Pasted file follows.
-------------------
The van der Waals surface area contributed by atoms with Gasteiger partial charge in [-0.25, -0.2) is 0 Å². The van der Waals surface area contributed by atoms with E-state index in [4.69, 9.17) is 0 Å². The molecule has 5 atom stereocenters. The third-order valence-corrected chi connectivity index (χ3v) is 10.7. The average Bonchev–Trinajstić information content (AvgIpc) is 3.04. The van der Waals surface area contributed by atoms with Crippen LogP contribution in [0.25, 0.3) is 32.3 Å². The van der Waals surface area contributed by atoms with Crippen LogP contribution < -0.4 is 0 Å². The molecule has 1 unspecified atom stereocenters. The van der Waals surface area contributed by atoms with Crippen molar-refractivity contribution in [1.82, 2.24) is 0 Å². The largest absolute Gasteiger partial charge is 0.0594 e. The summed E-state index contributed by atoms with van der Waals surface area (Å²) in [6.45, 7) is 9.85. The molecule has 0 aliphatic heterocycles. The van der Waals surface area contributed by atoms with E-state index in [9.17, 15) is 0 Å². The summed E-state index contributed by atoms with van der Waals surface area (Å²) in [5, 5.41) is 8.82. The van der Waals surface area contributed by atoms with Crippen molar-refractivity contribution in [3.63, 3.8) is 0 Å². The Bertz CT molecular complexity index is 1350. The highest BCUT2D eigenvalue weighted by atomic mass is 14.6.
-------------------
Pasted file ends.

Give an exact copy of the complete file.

The van der Waals surface area contributed by atoms with Gasteiger partial charge in [-0.25, -0.2) is 0 Å². The van der Waals surface area contributed by atoms with E-state index in [4.69, 9.17) is 0 Å². The molecule has 5 atom stereocenters. The third-order valence-corrected chi connectivity index (χ3v) is 10.7. The average Bonchev–Trinajstić information content (AvgIpc) is 3.04. The van der Waals surface area contributed by atoms with Crippen LogP contribution in [0.25, 0.3) is 32.3 Å². The van der Waals surface area contributed by atoms with Crippen LogP contribution < -0.4 is 0 Å². The molecule has 1 unspecified atom stereocenters. The van der Waals surface area contributed by atoms with Crippen molar-refractivity contribution in [1.82, 2.24) is 0 Å². The largest absolute Gasteiger partial charge is 0.0594 e. The summed E-state index contributed by atoms with van der Waals surface area (Å²) in [6.45, 7) is 9.85. The molecule has 0 aliphatic heterocycles. The van der Waals surface area contributed by atoms with E-state index in [9.17, 15) is 0 Å². The summed E-state index contributed by atoms with van der Waals surface area (Å²) in [5, 5.41) is 8.82. The van der Waals surface area contributed by atoms with Crippen molar-refractivity contribution in [3.63, 3.8) is 0 Å². The Bertz CT molecular complexity index is 1350. The highest BCUT2D eigenvalue weighted by atomic mass is 14.6.